chi_square

# chi_square - Chi-Square Test A fundamental problem is...

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Chi-Square Test A fundamental problem is genetics is determining whether the experimentally determined data fits the results expected from theory (i.e. Mendel’s laws as expressed in the Punnett square). How can you tell if an observed set of offspring counts is legitimately the result of a given underlying simple ratio? For example, you do a cross and see 290 purple flowers and 110 white flowers in the offspring. This is pretty close to a 3/4 : 1/4 ratio, but how do you formally define "pretty close"? What about 250:150?

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Goodness of Fit Mendel has no way of solving this problem. Shortly after the rediscovery of his work in 1900, Karl Pearson and R.A. Fisher developed the “chi-square” test for this purpose. The chi-square test is a “goodness of fit” test: it answers the question of how well do experimental data fit expectations. We start with a theory for how the offspring will be distributed: the “null hypothesis”. We will discuss the offspring of a self-pollination of a heterozygote. The null hypothesis is that the offspring will appear in a ratio of 3/4 dominant to 1/4 recessive.
Formula First determine the number of each phenotype that have been observed and how many would be expected given basic genetic theory. Then calculate the chi-square statistic using this formula. You need to memorize the formula! The “Χ” is the Greek letter chi; the “∑” is a sigma; it means to sum the following terms for all phenotypes. “obs” is the number of individuals of the given phenotype observed; “exp” is the number of that phenotype expected from the null hypothesis. Note that you must use the number of individuals, the counts, and NOT proportions, ratios, or frequencies. - = Χ exp exp) ( 2 2 obs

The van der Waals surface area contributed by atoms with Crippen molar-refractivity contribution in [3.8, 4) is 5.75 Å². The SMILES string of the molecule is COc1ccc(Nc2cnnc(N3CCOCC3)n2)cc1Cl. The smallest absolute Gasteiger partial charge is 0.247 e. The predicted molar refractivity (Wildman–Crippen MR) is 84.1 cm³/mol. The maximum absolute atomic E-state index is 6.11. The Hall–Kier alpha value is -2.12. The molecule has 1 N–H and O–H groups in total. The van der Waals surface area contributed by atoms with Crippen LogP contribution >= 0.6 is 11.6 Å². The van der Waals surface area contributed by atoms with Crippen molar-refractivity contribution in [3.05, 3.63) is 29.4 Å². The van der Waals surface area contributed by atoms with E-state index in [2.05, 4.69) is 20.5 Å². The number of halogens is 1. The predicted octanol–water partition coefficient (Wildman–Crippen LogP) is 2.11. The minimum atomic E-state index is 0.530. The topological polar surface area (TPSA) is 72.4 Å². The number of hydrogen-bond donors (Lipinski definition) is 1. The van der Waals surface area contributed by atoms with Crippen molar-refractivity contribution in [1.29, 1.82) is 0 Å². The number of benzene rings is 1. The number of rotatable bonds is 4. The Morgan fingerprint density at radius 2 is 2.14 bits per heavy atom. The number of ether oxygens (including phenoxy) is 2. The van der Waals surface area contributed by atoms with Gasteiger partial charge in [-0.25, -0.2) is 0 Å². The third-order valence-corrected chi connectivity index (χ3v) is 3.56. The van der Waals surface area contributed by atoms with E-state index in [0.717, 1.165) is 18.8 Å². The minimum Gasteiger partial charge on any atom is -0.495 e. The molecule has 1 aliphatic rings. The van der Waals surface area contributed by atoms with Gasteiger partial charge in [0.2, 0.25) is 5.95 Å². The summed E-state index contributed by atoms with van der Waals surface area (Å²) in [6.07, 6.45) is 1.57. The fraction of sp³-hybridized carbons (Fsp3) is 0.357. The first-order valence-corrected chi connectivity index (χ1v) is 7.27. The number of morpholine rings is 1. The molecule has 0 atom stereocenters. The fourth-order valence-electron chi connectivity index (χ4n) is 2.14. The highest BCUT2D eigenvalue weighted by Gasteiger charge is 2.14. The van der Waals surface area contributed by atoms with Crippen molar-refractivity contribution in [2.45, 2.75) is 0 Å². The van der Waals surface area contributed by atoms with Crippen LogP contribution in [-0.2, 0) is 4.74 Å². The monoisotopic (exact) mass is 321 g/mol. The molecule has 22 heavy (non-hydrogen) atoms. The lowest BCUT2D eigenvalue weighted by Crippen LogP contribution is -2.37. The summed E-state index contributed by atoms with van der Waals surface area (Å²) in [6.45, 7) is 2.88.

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Example As an example, you count F2 offspring, and get 290 purple and 110 white flowers. This is a total of 400 (290 + 110) offspring. We expect a 3/4 : 1/4 ratio. We need to calculate the expected numbers (you MUST use the numbers of offspring, NOT the proportion!!!); this is done by multiplying the total offspring by the expected proportions.
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## This note was uploaded on 12/24/2011 for the course STEP 1 taught by Professor Dr.aslam during the Fall '11 term at Montgomery College.

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chi_square - Chi-Square Test A fundamental problem is...

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